Tom: I like to use the illustration of athletes. They are using their God-given ability, and they go into to the game and play really hard and are probably sore afterwards, but they know that that's what they were meant to do. It's the same way with us. The hardest part for us, the thing that's most depleting, is the actual business end of the nonprofit. Having to raise support is hard; it takes an incredible amount of trust on our part every single day. Trusting that God will continue to show up—and he does—can be really hard, especially if you get denied a large grant or something like that. Those are the times that it's especially depleting, far more depleting than the actual listening work that we do, because that isn't necessarily who we are. The work we were made to do is life-giving.

Michael: Writing, too, gives us hope—particularly when a book is done. We met with a men's group back in the fall at a local church, a group of 8 or 10 men that we had never met before, and they were discussing our book. They've met every Monday night for two years. They've done several books by authors like C.S. Lewis and other great authors, and that they chose us was very humbling. But they told us that this book meant more to them than any other book that they had discussed together, because it enabled them to go to places of openness and vulnerability that they had never gone before with one another. There are certainly times that we doubt: "Is this any good? Does anyone really care? What was the point?" Those are normal doubts that anyone can have, but to go into a room and hear that, particularly from men, who aren't as easily vulnerable and open in talking about some things—that was really affirming and gives us hope.

People ask us all the time, "How do people find out about you?" And 95% or more of the people who come to us come because someone else referred them to us because we helped them or someone they know, or they read about our work and they trust that we can help. And that really means a lot, too.

What advice would you give to people who want to be compassionate listeners in their own context, with family and friends?

Michael: A couple of things: We rarely meet people in an office. We meet people wherever is comfortable and safe for them. We know every coffee shop in Central Pennsylvania because we've been in them. When it's nice outside we'll meet people and walk with them in parks. We'll meet people in their homes, we've met men in bars because that's what's comfortable and safe for them. We've gone on hikes. Part of that is that if someone needs to be heard and needs to talk about something, it's best to let them pick the context. Part of it is just creating a safe environment for them, and that's both physical as well as spiritual/emotional. And they need to know that they're not going to be judged or criticized for whatever they're thinking. We don't say things like, "I can't believe you just said that" or "I you can't possibly believe that." That kind of stuff puts up walls right away.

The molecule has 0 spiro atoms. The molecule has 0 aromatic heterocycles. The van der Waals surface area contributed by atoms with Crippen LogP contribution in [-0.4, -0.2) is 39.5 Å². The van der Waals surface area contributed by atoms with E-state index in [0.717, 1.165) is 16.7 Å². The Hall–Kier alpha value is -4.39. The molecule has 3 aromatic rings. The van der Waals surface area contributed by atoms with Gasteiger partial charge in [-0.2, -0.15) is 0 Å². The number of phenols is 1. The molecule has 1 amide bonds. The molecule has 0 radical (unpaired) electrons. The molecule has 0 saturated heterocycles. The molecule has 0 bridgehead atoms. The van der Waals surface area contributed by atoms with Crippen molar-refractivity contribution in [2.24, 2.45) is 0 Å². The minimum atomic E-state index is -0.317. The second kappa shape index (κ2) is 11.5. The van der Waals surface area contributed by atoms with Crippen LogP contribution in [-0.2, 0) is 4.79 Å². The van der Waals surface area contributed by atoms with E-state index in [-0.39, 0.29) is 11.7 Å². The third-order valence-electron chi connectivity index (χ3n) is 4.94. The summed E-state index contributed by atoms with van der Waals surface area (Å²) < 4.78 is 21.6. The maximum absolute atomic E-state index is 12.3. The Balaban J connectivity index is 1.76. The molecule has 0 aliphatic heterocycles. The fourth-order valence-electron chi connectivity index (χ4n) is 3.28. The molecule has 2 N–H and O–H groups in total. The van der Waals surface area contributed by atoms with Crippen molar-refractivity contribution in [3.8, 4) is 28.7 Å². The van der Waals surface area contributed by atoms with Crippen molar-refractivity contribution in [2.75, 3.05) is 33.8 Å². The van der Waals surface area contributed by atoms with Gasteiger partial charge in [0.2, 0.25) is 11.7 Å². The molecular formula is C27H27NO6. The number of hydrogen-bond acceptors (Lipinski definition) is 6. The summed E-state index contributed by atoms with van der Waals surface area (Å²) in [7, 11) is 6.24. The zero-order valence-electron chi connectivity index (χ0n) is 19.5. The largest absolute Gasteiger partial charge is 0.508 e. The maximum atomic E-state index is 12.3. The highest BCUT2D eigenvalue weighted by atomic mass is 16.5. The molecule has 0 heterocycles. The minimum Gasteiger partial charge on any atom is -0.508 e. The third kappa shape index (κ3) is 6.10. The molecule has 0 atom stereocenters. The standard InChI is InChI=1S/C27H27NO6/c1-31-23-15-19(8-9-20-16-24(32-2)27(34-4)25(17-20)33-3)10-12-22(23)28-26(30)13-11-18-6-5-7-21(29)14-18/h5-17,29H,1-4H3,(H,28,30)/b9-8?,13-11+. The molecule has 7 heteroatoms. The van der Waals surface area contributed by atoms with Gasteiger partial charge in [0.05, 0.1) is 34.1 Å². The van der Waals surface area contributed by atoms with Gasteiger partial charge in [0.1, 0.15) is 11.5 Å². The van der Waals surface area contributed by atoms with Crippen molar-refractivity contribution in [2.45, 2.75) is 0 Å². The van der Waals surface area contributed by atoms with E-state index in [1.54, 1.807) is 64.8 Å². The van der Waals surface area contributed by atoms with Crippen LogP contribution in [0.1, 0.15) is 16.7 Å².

Tom: Our mission is to provide a compassionate presence and a listening ear for people who need a safe place to share their stories. The word "compassion" has a really deep, rich meaning for us. In the Latin it actually means "to suffer with." So when Jesus says to "be compassionate as your Father is compassionate" we think he's saying, "Are you suffering with people?" We need to get to the place where we can see at least a little bit of ourselves in everyone else's story, so if you're sitting across from an elderly woman who lost her husband, you need to be able to see yourself in that situation—someday that could very easily be me—how would I be in that situation? None of us likes to be alone or lonely, and you can imagine what it's like for an elderly woman who loses husband of 50 or 60 years—she's all by herself; she doesn't have a community of people checking in on her regularly. That's pretty lonely. We need to be open to seeing ourselves in every situation, and then we can really enter into people's pain and brokenness.

Michael: In the original Greek the word "compassion" actually translates to "within the bowels." Feeling it within your bowels is about as deep and as intimate as you can feel something, and that's hard. Compassion is not easy, because it's messy, it's painful sometimes, it's inconvenient. That's one of the reasons why none of us is as compassionate as we could be, because it's hard.

Tom: Speaking to the "two by two" model, it really helps having somebody else in the conversation. Sometimes you are at a loss for what to say or what not to say, and it's nice to be able to know that we do believe that God is always speaking, so it doesn't always have to come through me. We'll often be in a situation that I know nothing about but I know that if I'm at a loss at one point, God will speak through Michael, and vice versa.

That's kind of how the Holy Spirit works with us. And we think that's a good model. If you know somebody is carrying something really heavy or they have a lot to share, bring someone else with you.

Learn more about Michael Gingerich, Tom Kaden, and their ministry at Someone To Tell It To. To obtain their first book, Someone To Tell It To: Sharing Life's Journey (2014, Westbow Press) and its accompanying discussion guide, contact them directly. Their second book, Someone To Tell It To: Moved With Compassion, is forthcoming.

Josh Carson is Pastor of Student Ministries at First Baptist Church of Bethlehem, PA, and is a Sider Scholar with ESA while working on his M.Div. at Palmer Theological Seminary of Eastern University.